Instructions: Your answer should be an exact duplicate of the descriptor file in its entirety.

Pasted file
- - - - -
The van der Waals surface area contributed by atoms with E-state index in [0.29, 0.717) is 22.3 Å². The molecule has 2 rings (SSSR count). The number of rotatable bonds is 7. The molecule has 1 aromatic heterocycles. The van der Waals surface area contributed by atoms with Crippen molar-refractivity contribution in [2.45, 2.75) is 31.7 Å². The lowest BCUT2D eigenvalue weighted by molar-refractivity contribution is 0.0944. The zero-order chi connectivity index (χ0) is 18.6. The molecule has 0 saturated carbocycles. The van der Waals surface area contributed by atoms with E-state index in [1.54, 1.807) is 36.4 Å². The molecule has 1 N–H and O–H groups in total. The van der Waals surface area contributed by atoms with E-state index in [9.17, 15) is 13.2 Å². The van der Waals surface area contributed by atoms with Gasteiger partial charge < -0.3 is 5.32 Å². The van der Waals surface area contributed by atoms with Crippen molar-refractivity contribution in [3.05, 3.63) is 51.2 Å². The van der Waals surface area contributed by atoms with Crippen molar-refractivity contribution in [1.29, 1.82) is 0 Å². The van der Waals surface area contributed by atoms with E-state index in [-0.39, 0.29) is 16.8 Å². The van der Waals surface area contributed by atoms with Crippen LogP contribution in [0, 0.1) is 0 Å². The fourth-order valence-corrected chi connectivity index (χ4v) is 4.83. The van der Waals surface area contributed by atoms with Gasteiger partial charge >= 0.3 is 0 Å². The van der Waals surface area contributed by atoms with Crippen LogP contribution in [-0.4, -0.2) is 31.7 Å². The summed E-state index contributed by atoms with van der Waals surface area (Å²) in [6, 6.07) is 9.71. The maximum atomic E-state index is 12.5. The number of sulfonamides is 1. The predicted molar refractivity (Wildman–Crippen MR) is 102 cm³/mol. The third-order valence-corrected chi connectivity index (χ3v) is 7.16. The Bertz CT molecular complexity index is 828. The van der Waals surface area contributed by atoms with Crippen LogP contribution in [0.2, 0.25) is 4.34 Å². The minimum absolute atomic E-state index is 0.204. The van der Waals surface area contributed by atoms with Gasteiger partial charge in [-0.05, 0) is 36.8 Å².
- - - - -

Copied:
The van der Waals surface area contributed by atoms with E-state index in [0.29, 0.717) is 22.3 Å². The molecule has 2 rings (SSSR count). The number of rotatable bonds is 7. The molecule has 1 aromatic heterocycles. The van der Waals surface area contributed by atoms with Crippen molar-refractivity contribution in [2.45, 2.75) is 31.7 Å². The lowest BCUT2D eigenvalue weighted by molar-refractivity contribution is 0.0944. The zero-order chi connectivity index (χ0) is 18.6. The molecule has 0 saturated carbocycles. The van der Waals surface area contributed by atoms with E-state index in [1.54, 1.807) is 36.4 Å². The molecule has 1 N–H and O–H groups in total. The van der Waals surface area contributed by atoms with E-state index in [9.17, 15) is 13.2 Å². The van der Waals surface area contributed by atoms with Gasteiger partial charge < -0.3 is 5.32 Å². The van der Waals surface area contributed by atoms with Crippen molar-refractivity contribution in [3.05, 3.63) is 51.2 Å². The van der Waals surface area contributed by atoms with Crippen molar-refractivity contribution in [1.29, 1.82) is 0 Å². The van der Waals surface area contributed by atoms with E-state index in [-0.39, 0.29) is 16.8 Å². The van der Waals surface area contributed by atoms with Crippen LogP contribution in [0, 0.1) is 0 Å². The fourth-order valence-corrected chi connectivity index (χ4v) is 4.83. The van der Waals surface area contributed by atoms with Gasteiger partial charge >= 0.3 is 0 Å². The van der Waals surface area contributed by atoms with Crippen LogP contribution in [-0.4, -0.2) is 31.7 Å². The summed E-state index contributed by atoms with van der Waals surface area (Å²) in [6, 6.07) is 9.71. The maximum atomic E-state index is 12.5. The number of sulfonamides is 1. The predicted molar refractivity (Wildman–Crippen MR) is 102 cm³/mol. The third-order valence-corrected chi connectivity index (χ3v) is 7.16. The Bertz CT molecular complexity index is 828. The van der Waals surface area contributed by atoms with Crippen LogP contribution in [0.2, 0.25) is 4.34 Å². The minimum absolute atomic E-state index is 0.204. The van der Waals surface area contributed by atoms with Gasteiger partial charge in [-0.05, 0) is 36.8 Å².